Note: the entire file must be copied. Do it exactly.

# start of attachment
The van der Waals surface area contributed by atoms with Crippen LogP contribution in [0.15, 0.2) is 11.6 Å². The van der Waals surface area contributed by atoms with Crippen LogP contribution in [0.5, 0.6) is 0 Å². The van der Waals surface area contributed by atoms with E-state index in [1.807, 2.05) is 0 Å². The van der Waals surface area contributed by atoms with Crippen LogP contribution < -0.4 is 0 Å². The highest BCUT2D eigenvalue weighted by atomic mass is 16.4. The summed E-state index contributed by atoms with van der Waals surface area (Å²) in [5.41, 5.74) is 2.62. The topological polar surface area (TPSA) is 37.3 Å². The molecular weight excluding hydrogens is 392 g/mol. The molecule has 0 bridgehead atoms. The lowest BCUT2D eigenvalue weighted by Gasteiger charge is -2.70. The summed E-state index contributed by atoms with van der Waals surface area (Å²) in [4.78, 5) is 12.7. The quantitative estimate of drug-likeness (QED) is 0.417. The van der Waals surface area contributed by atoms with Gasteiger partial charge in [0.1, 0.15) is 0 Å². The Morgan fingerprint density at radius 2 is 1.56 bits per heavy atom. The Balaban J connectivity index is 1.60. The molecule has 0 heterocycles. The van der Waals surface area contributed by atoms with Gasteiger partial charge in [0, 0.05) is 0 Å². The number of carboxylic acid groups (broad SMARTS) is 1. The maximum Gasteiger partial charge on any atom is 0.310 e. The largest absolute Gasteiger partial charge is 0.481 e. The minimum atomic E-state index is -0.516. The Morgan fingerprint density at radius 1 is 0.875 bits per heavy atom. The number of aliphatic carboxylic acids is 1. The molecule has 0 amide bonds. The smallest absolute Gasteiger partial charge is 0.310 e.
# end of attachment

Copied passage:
The van der Waals surface area contributed by atoms with Crippen LogP contribution in [0.15, 0.2) is 11.6 Å². The van der Waals surface area contributed by atoms with Crippen LogP contribution in [0.5, 0.6) is 0 Å². The van der Waals surface area contributed by atoms with E-state index in [1.807, 2.05) is 0 Å². The van der Waals surface area contributed by atoms with Crippen LogP contribution < -0.4 is 0 Å². The highest BCUT2D eigenvalue weighted by atomic mass is 16.4. The summed E-state index contributed by atoms with van der Waals surface area (Å²) in [5.41, 5.74) is 2.62. The topological polar surface area (TPSA) is 37.3 Å². The molecular weight excluding hydrogens is 392 g/mol. The molecule has 0 bridgehead atoms. The lowest BCUT2D eigenvalue weighted by Gasteiger charge is -2.70. The summed E-state index contributed by atoms with van der Waals surface area (Å²) in [4.78, 5) is 12.7. The quantitative estimate of drug-likeness (QED) is 0.417. The van der Waals surface area contributed by atoms with Gasteiger partial charge in [0.1, 0.15) is 0 Å². The Morgan fingerprint density at radius 2 is 1.56 bits per heavy atom. The Balaban J connectivity index is 1.60. The molecule has 0 heterocycles. The van der Waals surface area contributed by atoms with Gasteiger partial charge in [0, 0.05) is 0 Å². The number of carboxylic acid groups (broad SMARTS) is 1. The maximum Gasteiger partial charge on any atom is 0.310 e. The largest absolute Gasteiger partial charge is 0.481 e. The minimum atomic E-state index is -0.516. The Morgan fingerprint density at radius 1 is 0.875 bits per heavy atom. The number of aliphatic carboxylic acids is 1. The molecule has 0 amide bonds. The smallest absolute Gasteiger partial charge is 0.310 e.